Intergenerational succession is a hot topic for the Canadian family business community as many leaders belonging to the boomer generation are looking to hand over the reins. Relinquishing control over a business into which a leader has invested indeterminable hours, efforts, hopes and dreams can be challenging – but it can also present opportunities for revitalization.
Ross Allan, principal at Allan Financial, a Vancouver-based insurance firm, is confident that his daughter Danielle is taking the family business into the future. “There is a lot of change in our industry. Innovation and disruption are big buzzwords,” he says. “I realized that if we are going to make meaningful changes, the ideas have to come from the next generation.”
Inviting change has resulted in a socially engaged, younger and predominantly female team in a field that is still dominated by “men of my generation,” says Ross. “With the notion of transitioning has come a shift away from the old-school way of doing business, and Danielle has initiated fresh new intergenerational ideas.”
Danielle welcomes her father’s willingness to embrace change. “He has given me a ton of licence to do things on my own terms, including improvements to the business and technologies,” she says. “For growing an existing business, there needs to be a bridge between old and new concepts and ideas.”
Danielle held her first job in the company when she was 18. In the intervening decade, she has worked in many – if not all – the different roles at Allan Financial, graduated with a business degree and started her own consulting company. She says there was never any pressure for her to join the family business, which made it easier to determine for herself that this was the right step.
Her work experience has given her insights on how the company operates and an appreciation for the contribution of all team members, says Danielle.
Ross adds she also gained the respect of her colleagues. “Entitlement can be a big challenge when you bring in a successor, but Danielle has earned her right to assert a leadership role,” he says. “I count myself fortunate that she has the skill set, desire and work ethic, and has won the trust of the team and our clients.”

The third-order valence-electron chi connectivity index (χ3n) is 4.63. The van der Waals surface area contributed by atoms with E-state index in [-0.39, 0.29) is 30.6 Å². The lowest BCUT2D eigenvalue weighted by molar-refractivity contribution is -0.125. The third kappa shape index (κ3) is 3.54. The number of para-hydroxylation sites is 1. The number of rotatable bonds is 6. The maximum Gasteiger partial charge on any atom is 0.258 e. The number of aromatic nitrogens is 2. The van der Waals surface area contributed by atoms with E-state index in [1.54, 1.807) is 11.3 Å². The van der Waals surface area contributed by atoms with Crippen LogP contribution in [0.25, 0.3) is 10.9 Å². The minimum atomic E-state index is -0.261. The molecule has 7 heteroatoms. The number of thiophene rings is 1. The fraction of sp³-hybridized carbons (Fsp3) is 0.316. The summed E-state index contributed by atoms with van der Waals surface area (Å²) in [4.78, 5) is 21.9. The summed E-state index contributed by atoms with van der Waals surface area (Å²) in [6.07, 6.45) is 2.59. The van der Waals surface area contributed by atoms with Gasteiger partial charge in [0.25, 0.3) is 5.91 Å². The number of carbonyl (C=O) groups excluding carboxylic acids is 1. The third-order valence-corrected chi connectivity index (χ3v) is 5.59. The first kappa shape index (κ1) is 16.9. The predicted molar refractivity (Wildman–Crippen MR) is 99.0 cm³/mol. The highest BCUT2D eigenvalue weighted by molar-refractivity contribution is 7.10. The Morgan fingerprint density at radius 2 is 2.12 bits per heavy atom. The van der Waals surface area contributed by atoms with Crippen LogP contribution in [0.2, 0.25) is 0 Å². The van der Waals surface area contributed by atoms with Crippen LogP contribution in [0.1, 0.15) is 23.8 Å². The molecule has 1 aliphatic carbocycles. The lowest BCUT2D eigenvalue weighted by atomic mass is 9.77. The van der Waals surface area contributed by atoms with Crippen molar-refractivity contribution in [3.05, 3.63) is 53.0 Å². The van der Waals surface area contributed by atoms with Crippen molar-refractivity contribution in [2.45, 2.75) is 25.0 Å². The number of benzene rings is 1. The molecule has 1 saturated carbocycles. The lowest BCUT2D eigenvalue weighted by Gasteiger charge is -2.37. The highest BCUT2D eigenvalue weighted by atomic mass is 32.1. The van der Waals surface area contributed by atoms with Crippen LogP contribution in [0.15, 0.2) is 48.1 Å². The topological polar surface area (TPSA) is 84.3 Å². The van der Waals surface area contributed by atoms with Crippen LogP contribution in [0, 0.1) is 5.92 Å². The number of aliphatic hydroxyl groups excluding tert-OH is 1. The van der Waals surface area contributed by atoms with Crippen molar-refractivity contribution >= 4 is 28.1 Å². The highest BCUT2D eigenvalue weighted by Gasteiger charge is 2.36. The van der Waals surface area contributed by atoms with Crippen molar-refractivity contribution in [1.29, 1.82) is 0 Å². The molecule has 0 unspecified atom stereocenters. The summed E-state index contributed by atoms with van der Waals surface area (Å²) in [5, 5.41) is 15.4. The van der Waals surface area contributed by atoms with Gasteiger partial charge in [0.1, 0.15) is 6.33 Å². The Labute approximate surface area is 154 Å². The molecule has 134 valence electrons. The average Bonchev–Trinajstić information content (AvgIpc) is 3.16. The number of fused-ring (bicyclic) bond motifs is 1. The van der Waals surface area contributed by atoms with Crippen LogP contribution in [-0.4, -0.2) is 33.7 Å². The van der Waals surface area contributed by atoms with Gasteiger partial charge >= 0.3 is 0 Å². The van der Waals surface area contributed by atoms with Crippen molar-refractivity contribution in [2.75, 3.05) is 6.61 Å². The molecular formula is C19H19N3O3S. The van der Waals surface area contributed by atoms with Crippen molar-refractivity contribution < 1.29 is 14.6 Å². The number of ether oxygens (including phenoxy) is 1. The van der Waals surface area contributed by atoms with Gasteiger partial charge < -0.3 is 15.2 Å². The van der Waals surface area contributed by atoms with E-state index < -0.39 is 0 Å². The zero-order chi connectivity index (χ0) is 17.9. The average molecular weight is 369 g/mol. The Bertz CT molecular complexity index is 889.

Ross says trusting new ideas has led to “growth and a powerful new professionalism” for the family business. He also knows that letting go of habituated ways of doing things can be hard for founders in his position. “That’s where many business transitions get side-tracked or derail,” he says.
Bill Brushett, president and CEO of the Family Enterprise Xchange (FEX), says transition planning is among the challenges many business families grapple with. “The dynamics of working with family members can present issues on top of the regular business challenges,” he explains. “And while many families believe that their situations are unique, we have found that overall issues are very consistent and underlying themes often relate to the ability to communicate desires and visions.”
Mr. Brushett adds that FEX provides a range of support for business families and family enterprise advisers. “We want people to know that they are not alone, that there are people who have faced or are facing similar challenges. Their experiences can help to inform the approach you take to navigate your way through the complexities of issues like transitions or sibling rivalry,” he says.
Danielle has found it helpful to tap into the adviser community for “sharing tips and experiences and connecting with other people who are in a similar situation,” she says.
“We work with mentors who offer advice about building the business with the future in mind,” says Danielle. “We’ve identified our strengths and values, and what we hope to achieve in five, 10 or 20 years’ time.” In addition to looking ahead, Danielle and Ross also learned to ask tough questions. “Is working together turning out the way we envisioned? Is the sharing of responsibilities in the company going well? Are we managing our relationship inside and outside the company well? Are we spending enough time together as father and daughter without talking about work?”
While things are going well, Danielle realizes company transitions are always a work in progress. “That’s where the rubber hits the road – on leading well together. That is something we can always be better at.”
Ross adds that there is potential for integrating Danielle’s younger sisters Emily and Lissy into the family firm. “As a family, we have to decide what is fair when I hand over the legal control of the business,” he says. “But I recognize that Danielle has already added substantially to the company’s value.”
FAMILY ENTERPISE XCHANGE
The Family Enterprise Xchange (FEX) is a national organization with the goal to empower family enterprises and their advisers so they can succeed and flourish. To achieve this, FEX provides business families and their advisers with a unique blend of shared wisdom and experience, and the world’s best, leading-edge thinking and knowledge.
For more information, visit family-enterprise-xchange.com.
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